The Court of Appeal also clarified a point concerning the recovery of interest on a judgment debt. It was held that the effect of the second part of section 4(4) of the Ordinance is to bar the recovery of interest on a judgment debt more than six years after it becomes due. As interest accrues from day to day, the effect of the provision is that only interest accruing due within six years of the date of commencement of proceedings can be claimed.

The judgment gives much needed certainty to the Hong Kong law of limitation of actions: bankruptcy or winding up petitions (as the case may be) cannot be used to "enforce" a judgment more than 12 years after it is delivered.

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Provisions on enforcement of Macau Arbitral Awards in Hong Kong to come into effect on 16 December 2013, by Philipp Hanusch (

In Issue 3 of 2013 of our Litigation & Dispute Resolution Newsletter, we reported on the passing of the Arbitration (Amendment) Bill 2013, by which the "Arrangement Concerning Reciprocal Recognition and Enforcement of Arbitral Awards Between the Hong Kong Special Administrative Region and the Macau Special Administrative Region" signed by the Hong Kong and Macau Governments was implemented.

On 7 October 2013, the Secretary for Justice gave notice that the relevant provisions of the Arbitration (Amendment) Ordinance 2013 will come into operation on 16 December 2013.

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Court confirms that parties who unsuccessfully challenge arbitral awards will pay costs on an indemnity basis, by Philipp Hanusch (


On 29 June 2011, the Court of First Instance ("CFI") granted an application of Pacific China Holdings Ltd ("Pacific China") Holdings Ltd to set aside an International Chamber of Commerce (ICC) arbitral award ("the Award") made against it in favour of Grand Pacific Holdings Ltd ("Grand Pacific") for US$55 million. The Award was set aside under Article 34 (2) of the UNCITRAL Model Law (which is incorporated in Hong Kong's Arbitration Ordinance) on the grounds that Pacific China had been unable to present its case and/or that the arbitral procedure had not been in accordance with the parties' agreement.

By a unanimous decision, on 9 May 2012, the Court of Appeal reversed the CFI's decision and reinstated the Award. On 19 February 2013, the Court of Final Appeal ("CFA") refused to grant Pacific China leave to appeal to the CFA, the Court of Appeal having previously also refused leave.

The decisions of the Court of Appeal and CFA have further cemented and enhanced Hong Kong's reputation as an attractive arbitration seat. More details on the decisions of the Court of First Instance, Court of Appeal and CFA can be found in Issue 1 of 2013 of our Construction and Arbitration Newsletter.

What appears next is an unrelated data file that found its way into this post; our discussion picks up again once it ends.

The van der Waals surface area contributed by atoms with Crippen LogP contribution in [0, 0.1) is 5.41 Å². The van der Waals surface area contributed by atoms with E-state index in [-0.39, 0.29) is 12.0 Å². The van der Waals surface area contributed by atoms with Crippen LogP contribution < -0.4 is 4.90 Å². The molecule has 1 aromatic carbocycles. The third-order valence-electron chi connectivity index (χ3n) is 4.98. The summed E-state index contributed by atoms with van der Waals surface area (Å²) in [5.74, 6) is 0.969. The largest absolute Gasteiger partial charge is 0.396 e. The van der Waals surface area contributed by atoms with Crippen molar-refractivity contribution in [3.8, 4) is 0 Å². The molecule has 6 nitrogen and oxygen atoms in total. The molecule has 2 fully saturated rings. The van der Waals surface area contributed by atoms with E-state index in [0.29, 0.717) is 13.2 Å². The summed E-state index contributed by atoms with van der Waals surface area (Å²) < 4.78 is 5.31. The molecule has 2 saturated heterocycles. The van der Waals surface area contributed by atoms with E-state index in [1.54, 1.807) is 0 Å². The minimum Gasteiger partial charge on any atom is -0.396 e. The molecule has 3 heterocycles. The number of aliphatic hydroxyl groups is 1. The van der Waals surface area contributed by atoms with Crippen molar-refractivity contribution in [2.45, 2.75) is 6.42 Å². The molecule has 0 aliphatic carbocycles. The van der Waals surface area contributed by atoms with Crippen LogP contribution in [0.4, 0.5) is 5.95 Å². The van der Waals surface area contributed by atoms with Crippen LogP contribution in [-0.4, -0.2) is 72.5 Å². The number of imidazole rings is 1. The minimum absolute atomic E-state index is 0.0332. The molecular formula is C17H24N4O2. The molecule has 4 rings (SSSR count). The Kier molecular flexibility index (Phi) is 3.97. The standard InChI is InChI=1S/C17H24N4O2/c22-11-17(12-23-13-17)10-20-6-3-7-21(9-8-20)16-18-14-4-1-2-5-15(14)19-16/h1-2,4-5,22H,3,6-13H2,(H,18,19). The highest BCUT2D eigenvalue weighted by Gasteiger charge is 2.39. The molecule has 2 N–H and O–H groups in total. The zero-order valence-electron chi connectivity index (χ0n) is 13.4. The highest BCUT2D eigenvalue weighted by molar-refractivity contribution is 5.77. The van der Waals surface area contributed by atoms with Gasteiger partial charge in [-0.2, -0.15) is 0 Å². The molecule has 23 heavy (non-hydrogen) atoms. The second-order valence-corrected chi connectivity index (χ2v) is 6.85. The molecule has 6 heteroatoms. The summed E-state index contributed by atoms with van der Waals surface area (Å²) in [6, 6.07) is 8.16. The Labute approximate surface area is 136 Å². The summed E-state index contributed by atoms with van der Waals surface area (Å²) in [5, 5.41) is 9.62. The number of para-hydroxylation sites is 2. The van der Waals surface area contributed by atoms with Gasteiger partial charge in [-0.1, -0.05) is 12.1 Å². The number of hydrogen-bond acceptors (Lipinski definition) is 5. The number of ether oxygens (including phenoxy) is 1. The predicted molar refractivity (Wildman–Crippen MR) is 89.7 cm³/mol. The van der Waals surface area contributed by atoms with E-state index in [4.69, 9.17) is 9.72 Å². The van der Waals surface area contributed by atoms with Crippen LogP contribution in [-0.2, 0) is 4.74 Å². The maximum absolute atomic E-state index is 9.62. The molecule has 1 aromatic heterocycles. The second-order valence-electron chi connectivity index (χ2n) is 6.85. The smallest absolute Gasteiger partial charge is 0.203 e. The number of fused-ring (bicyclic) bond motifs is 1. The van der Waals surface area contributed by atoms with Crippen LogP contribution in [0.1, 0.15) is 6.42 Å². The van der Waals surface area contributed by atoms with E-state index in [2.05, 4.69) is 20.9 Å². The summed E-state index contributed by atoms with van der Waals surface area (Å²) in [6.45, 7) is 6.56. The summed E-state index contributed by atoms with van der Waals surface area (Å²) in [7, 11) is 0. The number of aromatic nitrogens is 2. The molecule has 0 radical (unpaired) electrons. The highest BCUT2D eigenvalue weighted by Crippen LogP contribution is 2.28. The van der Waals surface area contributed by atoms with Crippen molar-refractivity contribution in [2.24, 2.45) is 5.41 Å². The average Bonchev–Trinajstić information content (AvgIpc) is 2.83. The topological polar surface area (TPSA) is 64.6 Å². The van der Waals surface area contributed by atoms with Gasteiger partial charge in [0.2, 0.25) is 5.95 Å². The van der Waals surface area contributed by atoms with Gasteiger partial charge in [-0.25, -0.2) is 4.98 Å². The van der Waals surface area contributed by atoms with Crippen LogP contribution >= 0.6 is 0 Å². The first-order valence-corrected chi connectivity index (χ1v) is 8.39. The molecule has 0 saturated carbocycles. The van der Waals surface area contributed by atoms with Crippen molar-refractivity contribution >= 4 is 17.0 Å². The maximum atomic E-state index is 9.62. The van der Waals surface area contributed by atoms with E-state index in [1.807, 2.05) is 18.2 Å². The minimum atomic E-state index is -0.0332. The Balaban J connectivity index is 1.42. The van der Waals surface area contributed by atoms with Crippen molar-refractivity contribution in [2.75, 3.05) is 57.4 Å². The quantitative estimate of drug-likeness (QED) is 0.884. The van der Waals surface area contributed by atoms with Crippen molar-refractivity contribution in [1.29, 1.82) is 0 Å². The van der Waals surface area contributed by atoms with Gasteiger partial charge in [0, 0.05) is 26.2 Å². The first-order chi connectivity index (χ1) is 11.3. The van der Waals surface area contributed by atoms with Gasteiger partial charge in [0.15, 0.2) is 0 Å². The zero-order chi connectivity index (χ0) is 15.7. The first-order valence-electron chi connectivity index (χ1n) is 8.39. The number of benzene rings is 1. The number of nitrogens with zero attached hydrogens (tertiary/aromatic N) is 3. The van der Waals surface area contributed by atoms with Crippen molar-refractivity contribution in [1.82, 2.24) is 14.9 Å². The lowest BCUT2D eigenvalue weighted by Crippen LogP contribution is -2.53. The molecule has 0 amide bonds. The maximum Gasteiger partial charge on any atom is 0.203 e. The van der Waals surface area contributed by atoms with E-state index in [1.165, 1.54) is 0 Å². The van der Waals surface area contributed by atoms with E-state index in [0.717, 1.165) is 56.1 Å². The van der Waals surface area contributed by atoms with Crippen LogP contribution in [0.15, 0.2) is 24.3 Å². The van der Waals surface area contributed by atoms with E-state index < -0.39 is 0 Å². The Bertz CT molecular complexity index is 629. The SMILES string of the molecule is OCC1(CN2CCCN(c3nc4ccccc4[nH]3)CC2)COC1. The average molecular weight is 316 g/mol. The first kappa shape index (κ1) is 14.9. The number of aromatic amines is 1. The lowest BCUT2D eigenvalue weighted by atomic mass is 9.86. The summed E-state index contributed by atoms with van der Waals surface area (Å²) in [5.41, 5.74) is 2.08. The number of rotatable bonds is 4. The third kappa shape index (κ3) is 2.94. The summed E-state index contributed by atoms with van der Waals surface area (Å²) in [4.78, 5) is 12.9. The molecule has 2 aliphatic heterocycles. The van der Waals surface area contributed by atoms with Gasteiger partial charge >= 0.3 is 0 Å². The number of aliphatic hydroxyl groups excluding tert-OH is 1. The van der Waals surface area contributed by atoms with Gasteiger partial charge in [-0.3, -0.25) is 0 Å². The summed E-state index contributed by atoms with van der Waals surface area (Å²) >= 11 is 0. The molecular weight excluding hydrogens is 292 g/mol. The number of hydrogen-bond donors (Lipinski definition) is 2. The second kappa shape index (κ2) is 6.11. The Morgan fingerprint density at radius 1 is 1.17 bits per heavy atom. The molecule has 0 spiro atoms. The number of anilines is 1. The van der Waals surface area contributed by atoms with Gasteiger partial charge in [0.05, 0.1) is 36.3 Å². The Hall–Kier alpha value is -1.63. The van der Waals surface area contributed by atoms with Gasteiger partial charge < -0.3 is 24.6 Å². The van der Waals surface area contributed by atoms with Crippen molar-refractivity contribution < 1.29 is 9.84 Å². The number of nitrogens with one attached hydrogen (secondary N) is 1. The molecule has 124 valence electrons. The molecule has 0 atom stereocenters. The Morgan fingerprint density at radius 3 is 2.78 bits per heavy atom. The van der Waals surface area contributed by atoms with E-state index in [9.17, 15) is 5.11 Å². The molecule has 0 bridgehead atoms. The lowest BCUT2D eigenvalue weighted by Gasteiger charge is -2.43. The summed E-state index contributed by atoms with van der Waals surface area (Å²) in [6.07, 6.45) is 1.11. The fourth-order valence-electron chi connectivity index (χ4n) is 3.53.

Decision on costs

On 23 July 2012, the Court of Appeal decided on the costs of the unsuccessful challenge. In its ruling, the Court of Appeal followed the principle that, in the absence of special circumstances, a party that is unsuccessful in setting aside an arbitral award in Hong Kong shall pay the successful party's costs on an indemnity basis. The Court of Appeal left open, however, in what circumstances to allow the Court to depart from the indemnity costs principle in such cases.

The indemnity basis is the most generous basis and allows the successful party to recover all of its legal costs incurred, unless they are of an unreasonable amount or have been unreasonably incurred, with any doubt in this regard being resolved in favour of the successful party.

The Court of Appeal adopted the rationale for awarding costs on the most generous basis previously laid down by Reyes J in A v R [2010] 3 HKC, as follows:-

  • A party who obtains an award in its favour should be entitled to expect that the Court will enforce the award as a matter of course. Applications by a party to appeal against or set aside an award or for an order refusing enforcement should be exceptional events. Where a party unsuccessfully makes such application, it should in principle expect to have to pay costs on a higher basis. This is because a party seeking to enforce an award should not have had to contend with this type of challenge.
  • Further, if the unsuccessful party is only made to pay costs on a conventional party-and-party basis, the successful party would in effect be subsidising the unsuccessful party's unsuccessful attempt to frustrate enforcement of a valid award. The successful party would only be able to recover about two-thirds of its costs of the challenge and would be out of pocket as to one-third. This is despite the successful party already having successfully gone through an arbitration and obtained an award in its favour. The unsuccessful party, in contrast, would not be bearing the full consequences of its unsuccessful application.
  • Such state of affairs would only encourage the bringing of unmeritorious challenges to an award. It would turn what should be an exceptional and high-risk strategy into something which was potentially "worth a go".